Analysis by Morgan Stanley Capital International (MSCI) reveals that at least 52 companies representing over $7 trillion in market capitalization have some form of crypto exposure. The analysis noted that crypto is steadily “creeping” into the portfolio of institutional investors, whether they are an advocate or a non-enthusiast.
Institutional Exposure to Crypto on The Rise
A wide array of companies are now exposed to the cryptocurrency market. Ranging from crypto exchanges, mining firms, companies that hold Bitcoin on their balance sheet, and businesses exposed to crypto-related services
As per MSCI, the total value of companies exposed to crypto surpasses the $7 trillion mark. Coinbase, the largest crypto exchange in the US, and Bitcoin balance-sheet holders, like Tesla and MicroStrategy, are among the better-known crypto exposed companies.
The report also mentions that as companies dip their toe in crypto-market services, they lay down conditions for more firms to get indirect exposure to crypto. MSCI reported:
“Institutional investors may be experiencing a “creeping” exposure to cryptocurrency, as new companies built around the asset class are added to indexes and older, established companies invest in cryptocurrency.”
The ever-increasing influence of crypto-assets brings with it a variety of challenges for companies and investors. MSCI outlines at least three of these challenges, which are environmental, social, and governance risks.
Environmental risks are largely limited to greenhouse-gas emissions and electronic waste (e-waste), while social challenges include investor protection and education, according to MSCI. However, the report claims that governance challenges are complicated and should be addressed with great caution.
Harlan Tufford, who leads MSCI’s North American corporate-governance research, mentioned some governance challenges, saying:
“Really simple questions start to become really tricky here. Like, who in the company knows the passkey to access your private anonymous wallet that stores, you know, a billion dollars in Bitcoin? And how do you monitor that?
The Gap Between Crypto and Finance is Shrinking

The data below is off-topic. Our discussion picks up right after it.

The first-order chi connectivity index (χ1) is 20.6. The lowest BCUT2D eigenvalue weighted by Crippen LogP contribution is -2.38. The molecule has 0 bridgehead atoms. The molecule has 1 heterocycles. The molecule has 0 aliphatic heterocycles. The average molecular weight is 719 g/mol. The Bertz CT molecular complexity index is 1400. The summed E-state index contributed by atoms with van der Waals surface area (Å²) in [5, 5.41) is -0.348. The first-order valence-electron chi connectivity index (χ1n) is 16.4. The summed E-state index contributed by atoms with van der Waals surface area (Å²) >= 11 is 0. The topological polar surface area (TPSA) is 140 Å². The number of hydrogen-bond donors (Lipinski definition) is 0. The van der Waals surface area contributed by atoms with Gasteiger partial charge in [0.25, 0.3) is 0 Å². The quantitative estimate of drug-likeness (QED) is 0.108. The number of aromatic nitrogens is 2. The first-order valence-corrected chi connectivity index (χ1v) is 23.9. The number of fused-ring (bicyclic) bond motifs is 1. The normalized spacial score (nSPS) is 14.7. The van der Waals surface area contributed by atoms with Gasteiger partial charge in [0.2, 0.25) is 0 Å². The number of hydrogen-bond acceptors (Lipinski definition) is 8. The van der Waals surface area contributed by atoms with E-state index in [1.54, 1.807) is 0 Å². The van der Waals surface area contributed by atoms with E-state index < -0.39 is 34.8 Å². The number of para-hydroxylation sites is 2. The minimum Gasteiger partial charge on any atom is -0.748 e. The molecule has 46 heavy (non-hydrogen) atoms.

One of the major reasons behind the increasing institutional interest in crypt firms is the fact that the lines between traditional finance and Decentralized Finance (DeFi) are starting to blur. For instance, the Hong Kong-based crypto exchange Bitfinex has recently launched Bitfinex Securities, a platform for trading tokenized equities and bonds.
Prior to this, crypto exchanges like Binance have been using stock tokens to offer their customers exposure to securities and shares of prominent companies. Further, there are over a dozen synthetic protocols offering tokenized clones of traditional financial assets via Ethereum.
As more and more crypto-centered firms are going public, institutional investors are finding opportunities to indirectly invest in cryptocurrencies. Coinbase was the first major crypto firm to go public earlier this year.
Following in Coinbase’s footsteps, Circle, the company behind the regulated USD Coin (USDC) stablecoin, announced its plans to go public on The New York Stock Exchange (NYSE). Binance.US, the US arm of the cryptocurrency exchange Binance, also aims to address the regulatory concerns and go public by 2024.
Nevertheless, it is worth noting that amid a shrinking gap between crypto and finance, the interest in Web3 is picking up steam.
Web3: The Decentralized, User-Owned Network
For the most part, Web3 is a blanket term for all the decentralized apps running on the Ethereum blockchain. Such apps are open-source, decentralized, and hyper-efficient: meaning everyone is allowed to participate. There is no centralized power in control and, so goes the theory, since there are no middlemen, costs are minimal.
Web3 is mainly considered as the future of the internet and the next generation of Web2. Web2 is the current iteration of the internet where there are easy-to-use websites featuring user-generated content. The major downside to Web2 is centralized controlling powers like Google and Facebook that invariably have access to a large number of their users’ personal data.
However, unlike Web2, ownership and control are decentralized in Web3. This means that there will be governance, but instead of a single entity, an entire community will be in power. There are also other benefits, e.g., users will gain access to everything across Web3 with one single wallet whereas Web2 requires different logins and passwords for every website.
All in all, Web3 empowers a transition to a more democratic internet where there are no risks of censorship and suppression.
Arguably, the transition to Web3 has already begun, the adoption NFTs by major crypto exchanges is an indication. With Coinbase launching its NFT marketplace earlier this week, now three of the top five crypto exchanges support NFTs.
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About the author
Tim Fries is the cofounder of The Tokenist. He has a B. Sc. in Mechanical Engineering from the University of Michigan, and an MBA from the University of Chicago Booth School of Business. Tim served as a Senior Associate on the investment team at RW Baird’s US Private Equity division, and is also the co-founder of Protective Technologies Capital, an investment firms specializing in sensing, protection and control solutions.